Half Pint Biography
Half Pint was born Lindon Roberts on November 11, 1961. He grew up in the Rose Lane area of West Kingston, and earned his future stage name early on for his small size. He first sang in his school choir, and after finishing school in 1976, he set about trying to break into the music industry. He paid his dues by touring with various sound systems for several years, and in 1983, he finally landed a shot in the recording studio with Prince Jammy, then a protégé of King Tubby who was just starting to establish his own career. Half Pint’s debut single, “Sally,” was released that year, and its follow-up, “Winsome,” became his first hit. More hits — chiefly for Jammy — followed over the next two years: “Money Man Skank,” “One in a Million,” “One Big Family,” “Pouchie Lou,” the socially conscious “Mr. Landlord,” and the all-time dancehall classic “Level the Vibes.” His first mini-album, Money Man Skank, appeared in Jamaica in 1984, and was followed by the U.K.-only LPOne in a Million later that year.
Dancehall singjay Half Pint recorded some of the genre’s early classics during the first half of the ’80s. The best of his work was brilliant. He was the first major artist produced by Prince Jammy(later King Jammy), and together they helped establish a lighter, more relaxed, more melodic approach to dancehall that made for an easy transition into the digital reggae era. While Half Pint’s subject matter was mostly romantic, he also offered the occasional conscious lyrics, which for a time made him an exception in the dancehall world among both singers and DJs.
In 1985, Half Pint accompanied Sly & Robbie on their international Taxi Gang tour, and subsequently cut several singles for them: the hit “Night Life Lady,” “Hold On,” and “World Inflation.” Later that year, he moved on to work with producer George Phang, which resulted in his signature song, “Greetings.” “Greetings” was an enormous hit and stills ranks as a dancehall classic of all time. Half Pint followed it with another classic in “Cost of Living,” and issued an album called Greetings; some of the same territory was covered by the international release Victory, which was titled after his subsequent Jamaican chart-topper. Word of Half Pint’s music started to spread beyond reggae fans; in 1986, the Rolling Stones covered his early hit “Winsome” on their Dirty Work album, under the new title “Too Rude.”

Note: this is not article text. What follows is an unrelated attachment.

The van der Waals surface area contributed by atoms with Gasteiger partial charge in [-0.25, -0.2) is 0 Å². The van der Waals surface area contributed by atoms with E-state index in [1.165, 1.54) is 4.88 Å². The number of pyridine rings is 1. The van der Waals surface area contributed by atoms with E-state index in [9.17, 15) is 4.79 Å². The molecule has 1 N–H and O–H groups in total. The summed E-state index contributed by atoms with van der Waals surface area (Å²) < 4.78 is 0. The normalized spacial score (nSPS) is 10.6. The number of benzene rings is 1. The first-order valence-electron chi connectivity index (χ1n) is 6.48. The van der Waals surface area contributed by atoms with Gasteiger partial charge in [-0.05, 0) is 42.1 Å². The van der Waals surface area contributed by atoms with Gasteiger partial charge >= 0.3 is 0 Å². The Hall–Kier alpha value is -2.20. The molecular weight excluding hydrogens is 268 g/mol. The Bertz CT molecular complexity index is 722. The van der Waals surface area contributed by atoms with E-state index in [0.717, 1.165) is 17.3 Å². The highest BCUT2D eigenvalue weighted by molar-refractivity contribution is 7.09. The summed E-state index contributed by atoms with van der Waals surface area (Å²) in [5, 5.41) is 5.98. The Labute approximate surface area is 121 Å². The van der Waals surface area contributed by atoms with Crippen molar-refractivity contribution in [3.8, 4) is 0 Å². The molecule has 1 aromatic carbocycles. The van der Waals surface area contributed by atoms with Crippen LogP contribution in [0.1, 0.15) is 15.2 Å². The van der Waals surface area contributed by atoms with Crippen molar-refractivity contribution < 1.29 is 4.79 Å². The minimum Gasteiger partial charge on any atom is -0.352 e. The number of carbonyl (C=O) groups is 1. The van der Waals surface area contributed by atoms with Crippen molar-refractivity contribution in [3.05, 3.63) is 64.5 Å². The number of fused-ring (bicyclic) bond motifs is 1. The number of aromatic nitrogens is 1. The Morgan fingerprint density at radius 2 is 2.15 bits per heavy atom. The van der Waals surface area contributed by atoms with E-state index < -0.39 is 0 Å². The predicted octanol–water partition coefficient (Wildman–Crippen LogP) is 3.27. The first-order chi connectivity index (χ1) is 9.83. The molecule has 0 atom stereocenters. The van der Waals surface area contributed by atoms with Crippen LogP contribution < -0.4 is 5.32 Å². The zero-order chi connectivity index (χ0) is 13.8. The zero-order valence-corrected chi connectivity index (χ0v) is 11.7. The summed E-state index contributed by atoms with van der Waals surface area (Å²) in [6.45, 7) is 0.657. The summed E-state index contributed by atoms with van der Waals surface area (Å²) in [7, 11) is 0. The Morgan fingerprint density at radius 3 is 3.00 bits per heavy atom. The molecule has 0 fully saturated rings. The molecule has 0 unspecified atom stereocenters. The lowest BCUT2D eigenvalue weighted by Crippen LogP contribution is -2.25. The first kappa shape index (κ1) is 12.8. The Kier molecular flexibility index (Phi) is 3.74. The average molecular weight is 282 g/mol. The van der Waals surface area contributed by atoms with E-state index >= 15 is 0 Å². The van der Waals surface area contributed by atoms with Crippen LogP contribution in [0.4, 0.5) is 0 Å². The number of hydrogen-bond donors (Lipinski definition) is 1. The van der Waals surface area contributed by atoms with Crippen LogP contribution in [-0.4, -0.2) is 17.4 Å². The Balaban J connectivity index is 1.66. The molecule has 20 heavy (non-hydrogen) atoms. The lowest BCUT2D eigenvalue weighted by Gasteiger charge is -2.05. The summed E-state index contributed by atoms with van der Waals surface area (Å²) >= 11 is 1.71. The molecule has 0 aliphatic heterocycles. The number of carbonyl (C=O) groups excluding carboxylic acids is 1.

Half Pint continued to record steadily regardless of the shift in the Jamaican music. He was able capture the public’s attention in 1992 thanks to the smash hit “Substitute Lover,” which took its place among his finest singles. He spent much of the rest of the ’90s away from the recording studio, and focused on touring the world.. Meanwhile, another rock band covered one of his songs — this time Sublime, with their 1996 version of “Loving.” Half Pint finally returned to action with 1998’s full-length Legal We Legal, and followed it two years later with Closer to You.
Half Pint remains a force to reckon with his classical hits such as Greetings, Landlord , Hold on, Victory Political Friction just to name a few. He is currently under the Solid Agency Limited umbrella and continues to record and tour in 2016.He believes that music s not only part of his journey but his destiny. He will be releasing a few singles later down in the year and by next year he plans on releasing a full album.